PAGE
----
Random ramblings of a mind damaged by years of disuse and abuse. Also a place to go to be bored to tears.
The Random Comic Strip
Words to live by...
"How beautiful it is to do nothing, and to rest afterward."
(The right to looseness has been officially given)
"Everyone carries a part of society on his shoulders," wrote Ludwig von Mises, "no one is relieved of his share of responsibility by others. And no one can find a safe way for himself if society is sweeping towards destruction. Therefore everyone, in his own interest, must thrust himself vigorously into the intellectual battle."
Apparently, the crossword puzzle just disappeared from the blog. Sorry!
First, let me wish you all a happy Fourth of July, even you Brits. We did nothing; no going to a fireworks display, for example... we are getting a bit old for that. And the mosquitos are something we can no longer tolerate. By the way, the more astute of you may notice that "Aunty Acid" misspelled "exaggerating."
Things are still broken in Blogger-land... meaning I must write my posts "on the fly", without benefit of using copy and paste from some word processor.
I am not sure why I titled this post that way, it might be because Faye got some disturbing news at the doctor's office the other day. The doctor suggested she get an echo cardiogram because there was indication on her EKG that she might have had a heart incident recently.
He warned her that it may not have actually happened, that it could have been an error on the EKG, but she is concerned... as I am, and has tried to remember any incident that would point to it. It seems women do not generally get the same symptoms as men when these occur. Men get pressure on the chest, some arm or jaw pain, as well as a little nausea. Women often get dizziness and nausea and that is what Faye recalls a few weeks ago; that dizziness and nausea. She begged off our weekly night of dining with some friends that evening.
To be honest, I think she is worrying too much about it. At least I hope she is worrying over nothing.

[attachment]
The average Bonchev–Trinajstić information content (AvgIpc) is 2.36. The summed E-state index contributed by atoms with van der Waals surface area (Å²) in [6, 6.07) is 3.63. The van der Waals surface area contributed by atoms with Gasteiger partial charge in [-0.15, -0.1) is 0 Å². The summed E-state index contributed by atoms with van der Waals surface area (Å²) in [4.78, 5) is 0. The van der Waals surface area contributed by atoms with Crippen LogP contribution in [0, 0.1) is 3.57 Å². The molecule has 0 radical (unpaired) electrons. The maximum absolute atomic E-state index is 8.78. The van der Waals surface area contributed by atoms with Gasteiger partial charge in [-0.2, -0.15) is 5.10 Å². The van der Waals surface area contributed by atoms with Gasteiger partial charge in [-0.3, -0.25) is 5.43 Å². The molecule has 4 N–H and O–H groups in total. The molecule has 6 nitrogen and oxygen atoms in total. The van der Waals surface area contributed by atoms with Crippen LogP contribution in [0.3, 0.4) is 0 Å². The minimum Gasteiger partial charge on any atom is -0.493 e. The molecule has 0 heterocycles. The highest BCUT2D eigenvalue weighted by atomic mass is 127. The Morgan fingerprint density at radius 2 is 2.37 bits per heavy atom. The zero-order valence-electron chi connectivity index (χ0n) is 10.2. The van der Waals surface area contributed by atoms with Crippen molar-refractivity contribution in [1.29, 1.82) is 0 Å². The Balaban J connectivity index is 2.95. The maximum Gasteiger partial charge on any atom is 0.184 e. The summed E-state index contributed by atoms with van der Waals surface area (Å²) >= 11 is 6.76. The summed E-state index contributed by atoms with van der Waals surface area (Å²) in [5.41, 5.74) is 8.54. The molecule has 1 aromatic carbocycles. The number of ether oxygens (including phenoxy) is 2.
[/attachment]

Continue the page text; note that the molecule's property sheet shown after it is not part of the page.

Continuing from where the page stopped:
I do some of my best thinking in the shower. I don't sing so that's all I can do is think. In fact, I don't understand that whole "singing in the shower" thing. In the Navy, it would be the easiest inducement to ridicule.
I won't go into the "it's my soap and my [bleep] and I'll wash it as fast and as long as I want."
But two ideas came to me while in the shower recently. One is the advice to go from hot to cold (or at least cool) water. I never understood that. The idea is that you open your pores with the hot water and then close them up again with the cool. Seems to me that you stand a good chance of trapping soap in those pores by closing them and that can't be good. On the other hand, you could make sure you are all rinsed off before switching to cold water but I wonder if it isn't better to just keep the pores open?
Speaking of water, it seems the sharks are not only circling around North Carolina beaches but also in the political arena. Hillary just picked up another challenger, Jim Webb of Virginia. That makes 6 in the Democratic race for the nomination. And too many to count in the Republican race. But I guess having all these candidates means there's someone for everybody.
I would like to open myself to attacks by the political left by posting about same-sex marriage. I realize this makes it possible to label me a homophobe but don't care.